Sarcopenia, the degenerative loss of skeletal muscle mass and strength, occurs during senescence and results in a reduction in the performance of muscles in old age (see [38] for review). The regenerative potential of skeletal muscle itself diminishes with aging, this related to a decline in satellite cells activity. Impairment in satellite cell function as a source of new myonuclei can be related to a diminution of the satellite cell pool, in fact, the abundance of resident satellite cells declines with age in myofibers from both fast-and slow- twitch muscles, but the down-sized population is still able to support effective myogenesis in vitro [39]. To this extend, transplantation experiments showed that satellite cells associated with aged fibers, can mediate extensive regeneration, and provide new satellite cell to the host muscle pool, thus demonstrating that the self-renewal and myogenic potential of young and old satellite cells is similar [40•]. The changes in the extrinsic microenvironment inhibit satellite cells competences and increase in tissue fibrosis. As a demonstration of the latter, regenerative capacity and proliferation of satellite cells within old skeletal muscle were restored when exposed to a young systemic environment by parabiotic pairings of old and young animals [41]. Further lineage tracing experiments showed that cells that once were Pax7+ve satellite cells can loose Pax7 expression during muscle aging in mice, and differentiate into fibroblasts in old muscle, hence contributing to fibrosis. This loss of stem cell phenotype, results from an elevated canonical Wnt signalling induced by component of the old serum [42••].

Alternative source of regeneration; myogenesis from blood vessels

Myogenic and angiogenic cells are closely related during embryonic development. To that extend, a recent study demonstrated that cells of the dorsal aorta and of the myotome derive from a common precursor during early embryogenesis [43]. In fact, developing blood vessels and myogenic precursors are in close vicinity during embryonic development and interact with each others [44]. It has also been demonstrated that fetal myogenic progenitors and muscle fiber-associated endothelial cells share myogenic potential [45]. In post-natal life, satellite cells and endothelial cells are close neighbors and interact with each others during physiological processes and muscle regeneration [46]. In parallel, the mesoangioblast, an adult vessel-derived stem cell, possess high myogenic potential and is highly effective vector for muscle reconstruction in the context of muscular dystrophy [47]. Recent experiments carried out from human muscle tissue have maybe shaken the position of satellite cells as the major effectors of muscle regeneration and homeostasis. Indeed, pericytes associated with microvasculature walls are myogenic precursor [48••] as well as multipotent myogenic cells related to the endothelial cell lineage [49•] can efficiently contribute to myogenic regeneration. It is still unknown, at the moment, if human mesoangioblasts/pericytes and myo-endothelial cells are actually part of the normal homeostasis and regeneration during normal life. These cells possess a high myogenic potential in vitro and after transplantation in a dystrophic host, but they represent a very smaller progenitor population compared to satellite cells [48••,49•].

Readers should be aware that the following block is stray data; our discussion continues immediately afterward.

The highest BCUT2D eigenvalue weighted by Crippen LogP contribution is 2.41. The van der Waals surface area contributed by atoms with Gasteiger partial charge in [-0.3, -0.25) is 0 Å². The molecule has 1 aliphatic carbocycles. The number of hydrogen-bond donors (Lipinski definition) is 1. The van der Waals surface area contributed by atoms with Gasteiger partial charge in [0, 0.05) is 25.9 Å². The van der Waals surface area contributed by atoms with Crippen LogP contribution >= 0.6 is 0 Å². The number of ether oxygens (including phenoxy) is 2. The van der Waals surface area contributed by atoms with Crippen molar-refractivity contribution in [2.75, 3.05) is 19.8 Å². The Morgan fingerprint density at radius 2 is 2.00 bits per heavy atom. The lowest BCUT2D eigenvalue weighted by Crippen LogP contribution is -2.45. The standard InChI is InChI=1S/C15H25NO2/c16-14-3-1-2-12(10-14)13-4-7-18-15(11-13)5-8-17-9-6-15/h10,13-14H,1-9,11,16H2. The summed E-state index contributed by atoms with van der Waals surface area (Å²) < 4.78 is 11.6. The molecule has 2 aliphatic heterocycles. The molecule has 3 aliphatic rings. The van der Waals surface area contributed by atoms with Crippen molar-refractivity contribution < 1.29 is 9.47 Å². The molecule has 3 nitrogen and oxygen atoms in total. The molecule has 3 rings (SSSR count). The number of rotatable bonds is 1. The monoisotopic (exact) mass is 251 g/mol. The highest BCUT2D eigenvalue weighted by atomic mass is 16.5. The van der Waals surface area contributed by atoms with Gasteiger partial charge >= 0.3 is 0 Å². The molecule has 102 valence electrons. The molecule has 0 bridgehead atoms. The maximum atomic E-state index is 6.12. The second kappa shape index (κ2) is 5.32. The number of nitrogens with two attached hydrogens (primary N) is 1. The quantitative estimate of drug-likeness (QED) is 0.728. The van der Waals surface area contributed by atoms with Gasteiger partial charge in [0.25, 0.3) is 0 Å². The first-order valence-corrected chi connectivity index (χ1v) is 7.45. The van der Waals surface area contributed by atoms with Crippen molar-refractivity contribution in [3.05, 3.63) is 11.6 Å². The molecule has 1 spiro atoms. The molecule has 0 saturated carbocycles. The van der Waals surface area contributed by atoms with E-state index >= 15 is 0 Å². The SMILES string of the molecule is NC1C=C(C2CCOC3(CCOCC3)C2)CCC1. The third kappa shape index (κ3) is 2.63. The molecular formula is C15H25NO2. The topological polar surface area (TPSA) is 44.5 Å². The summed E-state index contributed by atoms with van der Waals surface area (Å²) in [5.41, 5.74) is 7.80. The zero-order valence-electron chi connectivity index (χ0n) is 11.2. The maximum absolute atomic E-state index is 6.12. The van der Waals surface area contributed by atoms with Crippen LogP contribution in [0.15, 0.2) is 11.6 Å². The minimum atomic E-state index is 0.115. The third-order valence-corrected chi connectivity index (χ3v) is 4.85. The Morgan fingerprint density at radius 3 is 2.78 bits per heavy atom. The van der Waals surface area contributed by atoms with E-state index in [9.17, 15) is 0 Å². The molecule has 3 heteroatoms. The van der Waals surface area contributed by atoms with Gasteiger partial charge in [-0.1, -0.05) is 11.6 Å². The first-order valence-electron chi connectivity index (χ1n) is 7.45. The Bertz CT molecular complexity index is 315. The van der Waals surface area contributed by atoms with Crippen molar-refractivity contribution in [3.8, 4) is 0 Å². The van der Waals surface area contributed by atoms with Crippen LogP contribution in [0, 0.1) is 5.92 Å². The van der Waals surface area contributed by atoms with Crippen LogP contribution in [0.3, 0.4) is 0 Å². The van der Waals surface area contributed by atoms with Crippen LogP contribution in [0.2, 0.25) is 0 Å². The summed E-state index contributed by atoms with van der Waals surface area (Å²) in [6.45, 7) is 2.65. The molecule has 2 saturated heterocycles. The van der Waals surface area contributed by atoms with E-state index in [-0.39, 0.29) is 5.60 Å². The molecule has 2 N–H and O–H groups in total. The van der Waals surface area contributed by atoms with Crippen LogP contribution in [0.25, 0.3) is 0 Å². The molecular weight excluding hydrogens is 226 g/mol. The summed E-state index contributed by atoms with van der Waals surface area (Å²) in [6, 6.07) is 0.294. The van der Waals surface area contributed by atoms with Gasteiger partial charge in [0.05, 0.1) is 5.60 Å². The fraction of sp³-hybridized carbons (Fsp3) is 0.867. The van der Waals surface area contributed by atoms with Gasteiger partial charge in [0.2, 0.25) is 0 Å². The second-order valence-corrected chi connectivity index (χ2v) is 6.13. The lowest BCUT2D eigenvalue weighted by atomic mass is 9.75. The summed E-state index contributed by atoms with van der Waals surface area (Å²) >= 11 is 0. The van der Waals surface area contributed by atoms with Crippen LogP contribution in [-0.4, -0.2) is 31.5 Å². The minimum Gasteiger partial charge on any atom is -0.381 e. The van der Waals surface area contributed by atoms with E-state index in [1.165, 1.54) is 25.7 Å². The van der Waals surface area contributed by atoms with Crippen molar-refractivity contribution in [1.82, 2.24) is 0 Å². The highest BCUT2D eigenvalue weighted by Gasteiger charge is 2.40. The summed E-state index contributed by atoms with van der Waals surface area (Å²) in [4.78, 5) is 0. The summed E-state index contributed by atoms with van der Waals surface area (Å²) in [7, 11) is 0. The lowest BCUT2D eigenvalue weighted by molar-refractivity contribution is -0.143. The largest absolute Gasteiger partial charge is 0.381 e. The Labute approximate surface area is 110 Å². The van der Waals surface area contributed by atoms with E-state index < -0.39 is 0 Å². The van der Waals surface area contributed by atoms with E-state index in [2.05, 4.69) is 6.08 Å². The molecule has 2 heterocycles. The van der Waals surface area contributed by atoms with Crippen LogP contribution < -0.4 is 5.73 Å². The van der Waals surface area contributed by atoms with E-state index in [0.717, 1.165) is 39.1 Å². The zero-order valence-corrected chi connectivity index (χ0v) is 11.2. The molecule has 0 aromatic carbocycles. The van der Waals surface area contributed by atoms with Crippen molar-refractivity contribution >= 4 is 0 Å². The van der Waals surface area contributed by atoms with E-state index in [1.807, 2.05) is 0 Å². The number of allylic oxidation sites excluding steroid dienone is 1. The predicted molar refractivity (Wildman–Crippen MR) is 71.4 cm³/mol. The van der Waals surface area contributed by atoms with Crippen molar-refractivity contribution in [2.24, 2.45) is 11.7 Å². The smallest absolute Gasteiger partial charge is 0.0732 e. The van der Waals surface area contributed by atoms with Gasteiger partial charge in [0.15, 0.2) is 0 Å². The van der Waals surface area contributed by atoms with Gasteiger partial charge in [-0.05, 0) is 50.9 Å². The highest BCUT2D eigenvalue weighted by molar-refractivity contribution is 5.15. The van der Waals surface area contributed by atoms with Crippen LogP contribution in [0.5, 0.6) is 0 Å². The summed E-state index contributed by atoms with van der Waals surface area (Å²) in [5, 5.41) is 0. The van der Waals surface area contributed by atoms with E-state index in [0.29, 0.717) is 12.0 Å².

Conclusion

Skeletal muscle satellite cells are a heterogeneous population of stem and progenitor cells which are necessary for skeletal muscle embryonic development, repair, homeostasis and senescence. Satellite cells are the main source for myofibers repair in the adult, and once woken-up from quiescence, they can generate differentiated cells and self-renewing stem cells by asymmetric division. Other vessel-related progenitors can also contribute to myofibers reconstruction, but our current opinion, without impeding any of the considerable impact for cell-mediated therapy of the latest studies, is that muscle satellite cells represent the major source of myogenic cells in the adult, and that vessel-related progenitor cells account for a secondary source of myogenesis as well as being able to contribute to neoangiogenesis in human muscle. From discussing with the researchers in our field, we can say that the study of satellite cells, their niche and regenerative capacities, is accelerating, and clearly, there will numerous breakthrough advances in the next few years in both developmental and molecular biology as well as medicine.

Acknowledgments

Michael A Rudnicki and Fabien Le Grand acknowledge support from NIAMS, HHMI, MDA, CIHR, the CRC Program, and Jesse’s Journey Foundation.

Footnotes